McLaren Wharf was the focus of another dispute in 1913. In this instance, the South Australian Company requested an injunction against the Port Adelaide Corporation’s plans to erect a pontoon landing stage and ramp near the wharf. At the end of a 30-day court case the judge ruled in the South Australian Company’s favour, citing among other determining factors the wharf’s historic occupation and use.

The South Australian Company ceded ownership and operation of McLaren Wharf to the South Australian government in January 1917. This was done in accordance with the Harbours Act (1913), and followed the creation of the South Australian Harbours Board. Under the Act, the state government was given power over state-owned wharves, as well as authorisation to acquire those that were privately-owned. In the latter case, the Harbours Board could enforce compulsory purchase in its acquisition efforts. As commercial wharves and maritime infrastructure were transferred to government ownership, the Harbours Board realised that many of its new acquisitions were in a poor state of repair and that a comprehensive wharf rebuilding program was necessary. McLaren Wharf fell well within this category, and would ultimately undergo comprehensive renovation and redesign in 1935. Among the more notable alterations was a reduction of the wharf's footprint—which always jutted further into the Port River than adjacent wharves—that brought it into alignment with those around it.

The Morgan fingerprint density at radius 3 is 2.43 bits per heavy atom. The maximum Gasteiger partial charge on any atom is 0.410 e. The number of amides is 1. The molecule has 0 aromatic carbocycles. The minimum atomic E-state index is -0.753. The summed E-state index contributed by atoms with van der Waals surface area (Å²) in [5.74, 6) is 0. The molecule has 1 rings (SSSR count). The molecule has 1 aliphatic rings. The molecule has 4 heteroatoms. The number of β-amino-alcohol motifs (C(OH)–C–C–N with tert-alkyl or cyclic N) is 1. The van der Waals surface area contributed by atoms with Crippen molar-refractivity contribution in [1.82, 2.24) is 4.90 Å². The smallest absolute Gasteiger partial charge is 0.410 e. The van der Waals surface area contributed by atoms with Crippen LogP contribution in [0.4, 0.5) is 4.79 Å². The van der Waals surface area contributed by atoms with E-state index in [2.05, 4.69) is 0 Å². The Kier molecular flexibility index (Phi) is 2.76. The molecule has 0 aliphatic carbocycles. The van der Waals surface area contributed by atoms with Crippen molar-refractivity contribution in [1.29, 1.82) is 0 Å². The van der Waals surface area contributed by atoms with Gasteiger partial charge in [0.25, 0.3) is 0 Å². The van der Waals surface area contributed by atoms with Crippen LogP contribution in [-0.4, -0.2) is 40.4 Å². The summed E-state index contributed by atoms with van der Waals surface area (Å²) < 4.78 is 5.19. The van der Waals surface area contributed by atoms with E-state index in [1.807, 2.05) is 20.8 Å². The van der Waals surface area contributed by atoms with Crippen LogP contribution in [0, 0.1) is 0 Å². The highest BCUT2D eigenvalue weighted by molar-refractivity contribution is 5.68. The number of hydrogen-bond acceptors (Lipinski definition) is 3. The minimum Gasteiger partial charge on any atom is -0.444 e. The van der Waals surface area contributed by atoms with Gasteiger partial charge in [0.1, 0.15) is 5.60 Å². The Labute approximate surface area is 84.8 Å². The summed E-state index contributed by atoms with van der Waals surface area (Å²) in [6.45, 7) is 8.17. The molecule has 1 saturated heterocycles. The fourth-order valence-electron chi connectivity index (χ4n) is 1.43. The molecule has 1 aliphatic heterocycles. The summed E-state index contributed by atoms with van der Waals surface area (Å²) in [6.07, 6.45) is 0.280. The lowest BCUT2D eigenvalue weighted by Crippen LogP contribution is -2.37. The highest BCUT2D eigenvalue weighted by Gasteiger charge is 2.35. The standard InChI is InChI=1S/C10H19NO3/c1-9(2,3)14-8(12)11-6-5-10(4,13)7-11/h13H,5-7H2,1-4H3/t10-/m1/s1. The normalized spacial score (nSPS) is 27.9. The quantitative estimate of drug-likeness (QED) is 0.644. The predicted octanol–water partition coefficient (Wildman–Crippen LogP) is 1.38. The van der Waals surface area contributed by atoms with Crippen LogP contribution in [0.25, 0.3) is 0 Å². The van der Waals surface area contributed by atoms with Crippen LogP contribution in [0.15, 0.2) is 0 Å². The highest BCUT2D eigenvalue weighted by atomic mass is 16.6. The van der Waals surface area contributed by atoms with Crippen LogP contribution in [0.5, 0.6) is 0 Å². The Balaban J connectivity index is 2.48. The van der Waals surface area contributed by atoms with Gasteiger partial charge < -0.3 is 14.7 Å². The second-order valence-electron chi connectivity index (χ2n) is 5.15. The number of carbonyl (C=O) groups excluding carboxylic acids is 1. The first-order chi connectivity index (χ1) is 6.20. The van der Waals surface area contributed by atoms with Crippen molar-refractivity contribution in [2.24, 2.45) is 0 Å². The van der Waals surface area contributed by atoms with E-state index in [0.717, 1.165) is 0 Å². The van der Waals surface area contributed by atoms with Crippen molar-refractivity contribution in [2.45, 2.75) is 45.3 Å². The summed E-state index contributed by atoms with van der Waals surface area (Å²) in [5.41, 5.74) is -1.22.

Workers’ Strikes